The worsening insecurity in the North also continues to exacerbate the plight of the girl-child. UNICEF reported that about 2,295 school teachers were killed between 2009 and 2020 in the conflict ravaging the North-East states. Among the challenges is the abduction of teachers and pupils, which has disrupted education in Zamfara, Katsina, Niger, Sokoto, Bauchi, Kaduna, Plateau and Kebbi states. Some mass abductions included the April 2014 kidnap of 276 schoolgirls in Chibok, 300 pupils abducted in Damasak (both Borno State); 140 students in Chikun, Kaduna State, 102 pupils in Yauri, Kebbi State, 110 pupils in Dapchi, Yobe State; 344 pupils in Kankara, Katsina State, and 276 pupils in Jangebe, Zamfara State.
Recent data by UNESCO in partnership with the Global Education and Monitoring Report state that Nigeria’s out-of-school youth population has risen to 20.2 million of the 244 million children and youths between the ages of six and 18 worldwide still out of school. Nigeria thus has the second highest untaught children after India; Pakistan has the third highest.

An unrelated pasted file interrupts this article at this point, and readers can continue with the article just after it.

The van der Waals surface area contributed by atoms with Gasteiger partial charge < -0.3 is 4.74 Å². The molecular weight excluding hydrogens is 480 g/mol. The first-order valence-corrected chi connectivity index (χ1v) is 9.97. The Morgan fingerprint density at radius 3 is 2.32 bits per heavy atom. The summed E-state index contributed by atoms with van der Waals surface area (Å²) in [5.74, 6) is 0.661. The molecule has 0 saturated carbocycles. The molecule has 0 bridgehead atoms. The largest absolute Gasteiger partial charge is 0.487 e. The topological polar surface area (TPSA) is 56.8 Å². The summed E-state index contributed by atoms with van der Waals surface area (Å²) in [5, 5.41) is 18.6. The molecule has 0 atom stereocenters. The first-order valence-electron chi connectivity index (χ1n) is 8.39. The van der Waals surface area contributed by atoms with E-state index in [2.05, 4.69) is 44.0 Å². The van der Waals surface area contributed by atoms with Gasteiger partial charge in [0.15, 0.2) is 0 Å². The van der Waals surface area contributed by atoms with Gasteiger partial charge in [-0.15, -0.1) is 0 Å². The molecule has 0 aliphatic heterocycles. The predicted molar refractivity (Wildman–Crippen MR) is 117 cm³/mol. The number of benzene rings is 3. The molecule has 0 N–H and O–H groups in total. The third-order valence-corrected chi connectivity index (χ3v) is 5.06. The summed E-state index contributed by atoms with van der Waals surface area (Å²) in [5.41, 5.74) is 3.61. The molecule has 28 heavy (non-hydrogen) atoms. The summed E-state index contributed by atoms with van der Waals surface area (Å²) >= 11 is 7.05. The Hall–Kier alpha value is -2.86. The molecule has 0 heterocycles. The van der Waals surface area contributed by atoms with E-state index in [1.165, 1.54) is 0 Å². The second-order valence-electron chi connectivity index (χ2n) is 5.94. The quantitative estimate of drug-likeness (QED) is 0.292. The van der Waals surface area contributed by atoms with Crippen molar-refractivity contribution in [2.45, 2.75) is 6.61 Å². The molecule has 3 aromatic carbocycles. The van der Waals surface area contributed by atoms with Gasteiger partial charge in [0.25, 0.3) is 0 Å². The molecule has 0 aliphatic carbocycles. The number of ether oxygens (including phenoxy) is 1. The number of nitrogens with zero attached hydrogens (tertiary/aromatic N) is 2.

Political and religious leaders in the region should join forces to criminalise child marriage to fully secure the future of the girl-child; empower her to be at par with her peers in other countries, and compete favourably at various levels. Misplaced or twisted religious, cultural, and social beliefs promoting underage marriage must be eschewed to create a healthy milieu for the girl-child to flourish. Many countries regarded as “most conservative” educate their girls: female literacy rate in Saudi Arabia stands at 99.5 per cent; 79.9 per cent in Iraq; 97.93 per cent in Iran; 94.21 per cent in Qatar, and 95.76 per cent in the United Arab Emirates.
In Bangladesh, the Child Marriage Restraint Act 2016 seeks stronger law enforcement and stringent punishment against underage marriage contractors. The law’s intent shows a country prepared to reverse an anomaly; Nigeria too should end the wickedness masked as child marriage. ,